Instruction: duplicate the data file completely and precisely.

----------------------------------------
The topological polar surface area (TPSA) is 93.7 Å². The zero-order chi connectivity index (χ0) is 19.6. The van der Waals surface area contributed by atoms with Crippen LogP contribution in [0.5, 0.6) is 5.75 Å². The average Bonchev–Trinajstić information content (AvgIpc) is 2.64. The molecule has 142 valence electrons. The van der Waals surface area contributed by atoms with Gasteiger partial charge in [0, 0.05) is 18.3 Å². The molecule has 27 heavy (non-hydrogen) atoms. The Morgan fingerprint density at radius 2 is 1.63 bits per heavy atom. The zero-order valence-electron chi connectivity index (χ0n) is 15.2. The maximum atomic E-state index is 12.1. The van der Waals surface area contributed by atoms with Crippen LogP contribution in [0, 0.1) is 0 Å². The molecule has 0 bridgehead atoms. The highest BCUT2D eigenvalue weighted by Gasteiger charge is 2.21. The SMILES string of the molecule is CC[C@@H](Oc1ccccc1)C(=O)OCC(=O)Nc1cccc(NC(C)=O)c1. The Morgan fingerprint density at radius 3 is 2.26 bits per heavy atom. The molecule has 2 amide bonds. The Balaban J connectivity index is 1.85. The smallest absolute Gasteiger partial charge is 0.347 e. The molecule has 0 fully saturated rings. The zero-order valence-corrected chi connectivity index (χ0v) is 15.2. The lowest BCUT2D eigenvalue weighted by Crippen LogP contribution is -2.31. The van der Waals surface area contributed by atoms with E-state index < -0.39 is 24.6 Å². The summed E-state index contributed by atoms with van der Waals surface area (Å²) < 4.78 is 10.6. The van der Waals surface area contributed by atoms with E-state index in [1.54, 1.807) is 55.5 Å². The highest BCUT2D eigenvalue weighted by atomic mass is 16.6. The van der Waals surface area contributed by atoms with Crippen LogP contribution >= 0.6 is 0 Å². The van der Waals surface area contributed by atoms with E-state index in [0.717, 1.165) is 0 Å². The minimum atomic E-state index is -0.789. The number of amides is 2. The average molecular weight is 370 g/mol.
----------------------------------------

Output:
The topological polar surface area (TPSA) is 93.7 Å². The zero-order chi connectivity index (χ0) is 19.6. The van der Waals surface area contributed by atoms with Crippen LogP contribution in [0.5, 0.6) is 5.75 Å². The average Bonchev–Trinajstić information content (AvgIpc) is 2.64. The molecule has 142 valence electrons. The van der Waals surface area contributed by atoms with Gasteiger partial charge in [0, 0.05) is 18.3 Å². The molecule has 27 heavy (non-hydrogen) atoms. The Morgan fingerprint density at radius 2 is 1.63 bits per heavy atom. The zero-order valence-electron chi connectivity index (χ0n) is 15.2. The maximum atomic E-state index is 12.1. The van der Waals surface area contributed by atoms with Crippen LogP contribution in [0, 0.1) is 0 Å². The molecule has 0 bridgehead atoms. The highest BCUT2D eigenvalue weighted by Gasteiger charge is 2.21. The SMILES string of the molecule is CC[C@@H](Oc1ccccc1)C(=O)OCC(=O)Nc1cccc(NC(C)=O)c1. The Morgan fingerprint density at radius 3 is 2.26 bits per heavy atom. The molecule has 2 amide bonds. The Balaban J connectivity index is 1.85. The smallest absolute Gasteiger partial charge is 0.347 e. The molecule has 0 fully saturated rings. The zero-order valence-corrected chi connectivity index (χ0v) is 15.2. The lowest BCUT2D eigenvalue weighted by Crippen LogP contribution is -2.31. The van der Waals surface area contributed by atoms with E-state index < -0.39 is 24.6 Å². The summed E-state index contributed by atoms with van der Waals surface area (Å²) < 4.78 is 10.6. The van der Waals surface area contributed by atoms with E-state index in [1.54, 1.807) is 55.5 Å². The highest BCUT2D eigenvalue weighted by atomic mass is 16.6. The van der Waals surface area contributed by atoms with Crippen LogP contribution >= 0.6 is 0 Å². The van der Waals surface area contributed by atoms with E-state index in [0.717, 1.165) is 0 Å². The minimum atomic E-state index is -0.789. The number of amides is 2. The average molecular weight is 370 g/mol.